‘But do they need to ratify the draft decision… it’s a decision for the heads of government.’

Pressed on the timetable for finalising the reforms, the spokeswoman continued: ‘There is a proposal on the table that will allow us to cut in work benefits to EU migrants.

‘What we will be working on for this week is for all the European member states to sign up to that so that process can then be taken forward following a referendum depending on the decision of the British people.’

The European Commission will be responsible for bringing forward a regulation to implement the deal.

Ukip leader Nigel Farage claimed the Prime Minister was ducking a meeting with him in Brussels this morning. No 10 insisted there were no plans to meet Mr Farage 

Ukip leader Nigel Farage claimed the Prime Minister was ducking a meeting with him in Brussels this morning. No 10 insisted there were no plans to meet Mr Farage


European Parliament president Martin Shulz, pictured, will meet with David Cameron in Brussels tomorrow David Cameron, pictured at a dinner in Hamburg last week

 Downing Street today insisted Mr Cameron did not expect problems in getting his 'legally binding' deal past MEPs in the European Parliament


  David Cameron says reformed EU will protect Britain’s borders

This regulation will then be debated and voted on by MEPs.

The reason MEPs vote after Britain’s referendum is because the deal being negotiated by David Cameron will not come into force unless Britain votes to remain a member of the EU.

Mr Cameron’s spokeswoman said: ‘We will be looking for all countries in the European Parliament to deliver on that following the choice of the British people.’

She added: ‘The legally binding decision will take force in international law, it makes very clear the commitment of all parties to deliver on those commitments and indeed to do so swiftly.’

The spokeswoman insisted we ‘should not get into hypotheticals’ adding senior MEPs had made clear they wanted to ‘work with the UK to deliver on these reforms’.

Mr Cameron is heading to Paris tonight to try to get President Francois Hollande on board for his renegotiation of Britain’s EU membership.

Downing Street confirmed that some details of his reform package still need to be ‘pinned down’.

France has raised concern that proposed protections for non-eurozone states could amount to special treatment for the City of London.

But Downing Street declined to say whether the hastily-arranged meeting on Monday evening was sparked by concerns that Paris could block agreement on reforms at a crunch Brussels summit at the end of this week.

As well as French concerns over financial proposals, he is also facing objections from eastern Europe to plans to scale back welfare payments to migrant workers, with countries such as Poland thought to be holding out for any restrictions to be applicable to the UK only.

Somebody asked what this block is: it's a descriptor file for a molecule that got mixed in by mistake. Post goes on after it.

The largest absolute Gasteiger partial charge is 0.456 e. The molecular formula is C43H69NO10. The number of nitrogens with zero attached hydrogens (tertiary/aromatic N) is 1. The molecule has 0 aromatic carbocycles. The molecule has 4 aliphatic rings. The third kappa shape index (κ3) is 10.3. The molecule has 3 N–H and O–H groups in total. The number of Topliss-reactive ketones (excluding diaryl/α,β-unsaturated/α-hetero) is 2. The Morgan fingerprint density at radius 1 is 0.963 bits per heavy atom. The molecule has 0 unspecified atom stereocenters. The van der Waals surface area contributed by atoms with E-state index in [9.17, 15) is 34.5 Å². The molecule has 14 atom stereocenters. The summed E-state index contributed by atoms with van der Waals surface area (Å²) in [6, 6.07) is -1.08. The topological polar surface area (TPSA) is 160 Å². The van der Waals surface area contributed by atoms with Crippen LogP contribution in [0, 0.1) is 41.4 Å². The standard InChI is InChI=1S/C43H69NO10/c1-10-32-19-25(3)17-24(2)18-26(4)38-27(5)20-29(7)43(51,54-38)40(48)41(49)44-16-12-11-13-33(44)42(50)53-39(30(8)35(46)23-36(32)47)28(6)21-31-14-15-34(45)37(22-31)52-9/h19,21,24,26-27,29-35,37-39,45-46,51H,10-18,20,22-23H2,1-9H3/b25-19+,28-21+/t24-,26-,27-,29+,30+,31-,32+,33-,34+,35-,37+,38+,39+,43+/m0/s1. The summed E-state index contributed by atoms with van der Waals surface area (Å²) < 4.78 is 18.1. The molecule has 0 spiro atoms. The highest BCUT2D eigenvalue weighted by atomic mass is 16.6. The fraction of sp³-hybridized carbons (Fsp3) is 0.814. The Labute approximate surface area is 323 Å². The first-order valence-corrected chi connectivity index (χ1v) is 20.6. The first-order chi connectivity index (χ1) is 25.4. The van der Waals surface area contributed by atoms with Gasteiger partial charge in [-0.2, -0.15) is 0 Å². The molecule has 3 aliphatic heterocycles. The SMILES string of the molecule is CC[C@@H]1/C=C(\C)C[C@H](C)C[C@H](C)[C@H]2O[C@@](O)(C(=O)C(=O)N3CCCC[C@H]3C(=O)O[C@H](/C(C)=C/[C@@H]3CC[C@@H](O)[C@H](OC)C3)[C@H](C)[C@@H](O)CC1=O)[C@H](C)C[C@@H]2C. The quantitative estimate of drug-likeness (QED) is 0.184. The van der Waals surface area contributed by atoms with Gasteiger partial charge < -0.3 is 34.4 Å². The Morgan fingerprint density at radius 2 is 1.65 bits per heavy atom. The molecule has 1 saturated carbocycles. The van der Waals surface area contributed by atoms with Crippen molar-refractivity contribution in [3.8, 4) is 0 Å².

WHY MEPS WILL GET A SAY ON BRITAIN’S DEAL: THE ‘CODECISION’ PROCEDURE DESIGNED TO MAKE THE EU MORE DEMOCRATIC

 

MEPs will debate and vote on aspects of Britain’s deal with the EU as part of the normal legislative workings of the EU.

But crucially, because of the way Brussels works this will not happen until after Britain has held its referendum.

The agreement David Cameron hopes to strike will not become officially live until after Britain has voted to stay in. This is the trigger for implementing the agreement.

It means the 751-member European Parliament, pictured above, will get a say over the welfare aspects of the deal – the crucial components relating to the ’emergency brake’ on migrant benefits and reforms to how child benefit works.

They are at the core of what is likely to be the deal Mr Cameron presents to the country next week as his recommendation Britain stays In the EU.

But unless they are carried by a vote of MEPs in what is known as the ‘co-decision’ or ‘ordinary legislative procedure’ they will not be adopted.

This requires both the European Council – made up of national government leaders – and the European Parliament to agree a decision.

Number 10 insisted today they has received assurances from senior MEPs about the passage of the new laws, adding the national governments of all member states will be signed up.

 http://www.dailymail.co.uk/news/article-3447885/The-European-Parliament-change-David-Cameron-s-EU-deal-Britain-historic-referendum-stay-In.html

One comment

  • 16th February 2016 - 3:24 pm | Permalink

    This whole thing is beyond Farce. When is Cameron going to give up this charade. It is embarrassing for him and Great Britain.

    This so-called ‘legally binding’ agreement is not worth the paper it is written on. Why else would the EU Parliament not vote on it until AFTER the referendum?

    The European Parliament will NOT back the agreement. One has only to look at previous times when they have overturned Cameron’s deals: When he vetoed the increase in EU budget, the Parliament voted for it anyway and when Britain was asked to contribute to the Greek bail-out, an agreement for Britain not to contribute was deemed ‘not binding’ and we had to contribute to yet more Eurozone debt.

    The ONLY way that Britain is going to be able to protect ourselves from the EU is to secede and the sooner that Cameron accepts this, the better.